We have a new rule in the conference that was discussed Wednesday morning at SEC Media Days: a “strike zone” for defenders when tackling players in passing positions. It’s beginning to seem like there’s a new rule for a different conference in college football every year.
In short, the “strike zone,” explained by SEC Coordinator of Officials Steve Shaw at Day 3 of SEC Media Days, is the area above the knees and below the neck, and that is the area where defenders will be asked to tackle offensive players in passing positions, according to a report on ESPN. If players violate this targeting rule, they will be penalized.
This is another attempt to protect players, specifically quarterbacks, from serious injuries.
For the most part, the rule changes in all of football to protect quarterbacks over the past few years have been pretty good because in the past, they might have been the most vulnerable players on the field. Not only were defenders itching to get a lick on them, but they’re always being chased from a blind spot and have to rely on other guys to keep them protected.
That being said, this rule goes way too far. Now, the conference known for defense is going out of its way to protect offenses? I wonder how Nick Saban will take that, seeing as how he sought a rule change revolved around the no-huddle offense earlier in the year that favors defenses in the name of “protecting players.”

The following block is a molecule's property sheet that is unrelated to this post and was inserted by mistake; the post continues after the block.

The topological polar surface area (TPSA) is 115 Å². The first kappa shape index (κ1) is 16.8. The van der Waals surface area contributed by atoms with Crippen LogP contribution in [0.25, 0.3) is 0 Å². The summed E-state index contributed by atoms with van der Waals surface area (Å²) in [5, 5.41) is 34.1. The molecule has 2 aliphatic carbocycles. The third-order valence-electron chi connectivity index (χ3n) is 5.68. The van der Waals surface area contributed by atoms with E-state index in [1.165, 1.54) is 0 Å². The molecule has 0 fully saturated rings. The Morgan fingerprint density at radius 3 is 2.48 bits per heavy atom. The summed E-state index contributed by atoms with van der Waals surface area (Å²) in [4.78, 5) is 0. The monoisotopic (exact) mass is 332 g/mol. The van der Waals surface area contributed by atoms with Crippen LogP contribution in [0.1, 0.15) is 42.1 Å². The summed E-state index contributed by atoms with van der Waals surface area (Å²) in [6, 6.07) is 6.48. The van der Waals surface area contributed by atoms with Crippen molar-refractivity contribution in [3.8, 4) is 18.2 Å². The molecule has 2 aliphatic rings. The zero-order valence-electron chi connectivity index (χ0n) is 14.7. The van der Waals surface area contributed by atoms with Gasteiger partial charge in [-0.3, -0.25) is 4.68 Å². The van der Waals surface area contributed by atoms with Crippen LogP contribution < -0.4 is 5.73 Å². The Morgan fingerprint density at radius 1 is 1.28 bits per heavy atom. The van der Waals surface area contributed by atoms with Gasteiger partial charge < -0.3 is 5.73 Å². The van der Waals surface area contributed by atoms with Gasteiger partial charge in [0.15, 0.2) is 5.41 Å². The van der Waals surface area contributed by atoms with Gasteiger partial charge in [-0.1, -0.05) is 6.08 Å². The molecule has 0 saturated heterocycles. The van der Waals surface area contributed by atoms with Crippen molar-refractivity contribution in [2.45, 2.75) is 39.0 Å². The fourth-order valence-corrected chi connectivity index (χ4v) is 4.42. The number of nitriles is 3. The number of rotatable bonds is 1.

Defensive players, linemen especially, are taught to do whatever they can to try to reach the quarterback if they’re near a sack. Sure, the helmet, facemask, and horse-collar tackles should be avoided, but now the knees?
Defensive linemen get sacks often by going low and grabbing a quarterback’s legs. Is that going to be a penalty now? How many great sacks have we seen when a defensive linemen reached out and was able to take a quarterback down? With this “strike zone,” many of those will be cut out this year.
Now, if you’re a defensive end, and to a lesser degree a linebacker or a defensive tackle, you may not want to commit to an SEC school if other conferences don’t have this rule. It limits their abilities to rack up sacks, which is a major stat for them to build their national profile. How do you sell this to a kid at one of those positions? The SEC, which is usually all business, might have messed up on this one while trying to think about player safety.
We understand players need to be protected, and we understand that with such a violent sport, assuring the health of players is crucial, especially in college when they’re looking at an NFL career. Nobody wants to see a potential NFL superstar quarterback hurt, and many of the rules protecting them are great. But we also must accept that things happen.
Players get hurt all the time, and when football officials can prevent those injuries without compromising a crucial aspect of the game, I’m all for it. I’ll even be for a compromise if it’s something that can cause serious injury. But this won’t do too much to protect quarterbacks, and the officials just took out a very exciting part of the game.